Draconian times call for drastic measures


To the editor:

Your Saturday editorial ("Just charge it on your new Visa!") criticized me for wanting to use a credit card (bonds) to solve our state's financial problems. Using a credit card to solve immediate problems is a good use of credit, so long as you make provisions for paying it off in the future -- and that is what I proposed.

The Legislature has three choices (I speak for myself and no other legislators):

1. We can adopt the governor's budget and destroy the state -- destroy higher education, destroy K-12 education and destroy citizens through cuts to mental health programs, welfare benefits, Medicaid, etc.

2. We can institute and raise myriad small taxes that will nickel and dime our citizens to death, disproportionately hurting poor people and small businesses. You know and I know that once a tax is instituted, it never goes away.

3. We can do the right thing and, once and for all, fix our broken tax system by instituting a business income tax (the fairest tax for businesses) that will also be the means for paying off the credit card. This business income tax would capture some of the billions of dollars that big businesses raise in our state and then ship out of Nevada to their home states. Unfortunately, a business income tax takes time to establish, so the credit card (bonds) is the bridging mechanism until the income tax kicks in.

I would never recommend using bonds to pay operating expenses in normal or even bad times. But these are Draconian times. Our great state is in dire condition.

Perhaps Draconian measures are necessary for solving Draconian problems.

HARRY MORTENSON

LAS VEGAS

THE WRITER, A DEMOCRAT, REPRESENTS DISTRICT 42 IN THE NEVADA ASSEMBLY.

Stop the spring forward

To the editor:

Regarding this weekend's shift to Daylight Savings Time: Why would anybody want to extend the hottest part of the day in the summer? It's harder on your air conditioner and it increases your power use, which drives your electric bill up.

Daylight Savings Time is a dinosaur. Its purpose is now extinct.

KELLY CLANCY

LAS VEGAS

Unjust compensation

To the editor:

It's always interesting watching a rich and powerful faction of society defend its position of privilege, as the government union bosses did at the Legislature ("Pay in public sector debated," Feb. 26 Review-Journal).

Their basic message is: "We've got ours. We worked the system very hard to get it, and we're going to keep it all. Get over it!"

The economic structure of Nevada today is one in which government employees, including police officers and firefighters, are seriously overpaid, grossly over-benefitted and obscenely over-pensioned. Right this moment, thousands of Nevada's private-sector workers are unemployed or underemployed, watching their hopes and dreams for a better future for their families go up in smoke.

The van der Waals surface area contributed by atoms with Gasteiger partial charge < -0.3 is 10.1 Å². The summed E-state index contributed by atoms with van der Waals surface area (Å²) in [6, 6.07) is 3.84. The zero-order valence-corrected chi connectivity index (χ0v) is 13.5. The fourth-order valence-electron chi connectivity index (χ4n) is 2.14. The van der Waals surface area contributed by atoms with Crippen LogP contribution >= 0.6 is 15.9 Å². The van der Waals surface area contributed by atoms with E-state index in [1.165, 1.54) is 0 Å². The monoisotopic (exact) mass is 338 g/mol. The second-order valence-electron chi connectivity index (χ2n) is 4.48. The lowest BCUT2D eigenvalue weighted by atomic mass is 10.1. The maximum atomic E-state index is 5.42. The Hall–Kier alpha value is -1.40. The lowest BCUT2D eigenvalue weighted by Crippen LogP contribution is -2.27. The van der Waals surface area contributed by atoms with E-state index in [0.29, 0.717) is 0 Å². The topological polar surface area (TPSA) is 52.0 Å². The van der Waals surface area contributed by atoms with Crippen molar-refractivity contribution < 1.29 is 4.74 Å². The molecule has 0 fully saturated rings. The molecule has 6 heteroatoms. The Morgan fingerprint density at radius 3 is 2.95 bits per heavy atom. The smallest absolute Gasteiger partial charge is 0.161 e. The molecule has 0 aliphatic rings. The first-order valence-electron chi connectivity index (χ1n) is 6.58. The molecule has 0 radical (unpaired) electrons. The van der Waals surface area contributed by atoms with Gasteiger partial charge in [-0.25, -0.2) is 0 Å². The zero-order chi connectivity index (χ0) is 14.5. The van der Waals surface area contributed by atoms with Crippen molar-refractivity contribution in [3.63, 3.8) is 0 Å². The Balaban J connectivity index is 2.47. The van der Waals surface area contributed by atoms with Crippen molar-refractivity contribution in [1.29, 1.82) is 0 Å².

Meanwhile, those inside of government go to work every day and, with every pay period, move just that much closer to their golden parachute pension, which, according to the Nevada PERS, they will start to collect on average at age 55 to 60.

This is the reality of the unjust public-sector compensation system we live under and owe billions in unfunded liabilities to, and it makes no difference how articulate, passionate and clever those who defend it may be. It is still unjust, and it must be changed for everyone's sake, including, believe it or not, the government employees themselves.

KNIGHT ALLEN

LAS VEGAS

The U.S.S.A.

To the editor:

I remember when Nikita Khrushchev, chairman of the Soviet Union, declared that his party's state-run system of government would "bury" the public-run, free enterprise system of the United States.

We buried the Soviet system a generation later.

Today, Chairman Obama with comrades Reid and Pelosi are speeding toward a state-run socialistic system. It didn't work in Russia, and it won't work here.

Two examples of our government attempting to compete in the free enterprise world are the U.S. Postal Service and Amtrak. Both are running on life support from the American taxpayers.

One can imagine the banking industry, the automobile industry, health care, etc., being run by the government. The cost of the bureaucracies the government would create to handle this expansion of power would, by itself, bankrupt the country.

Could Chairman Obama and comrades Reid and Pelosi do what Mr. Khrushchev couldn't do? Could they bury our free enterprise system?

PAUL E. WEBB

BOULDER CITY

Change, indeed

To the editor:

When President Obama was elected, the Dow Jones Industrial Average was at 9,319. On Monday, it closed at 6,763, a drop of 27 percent, and continued south.

How is your retirement account doing? Is this the change we voted for?

Dave Kelly

HENDERSON

 

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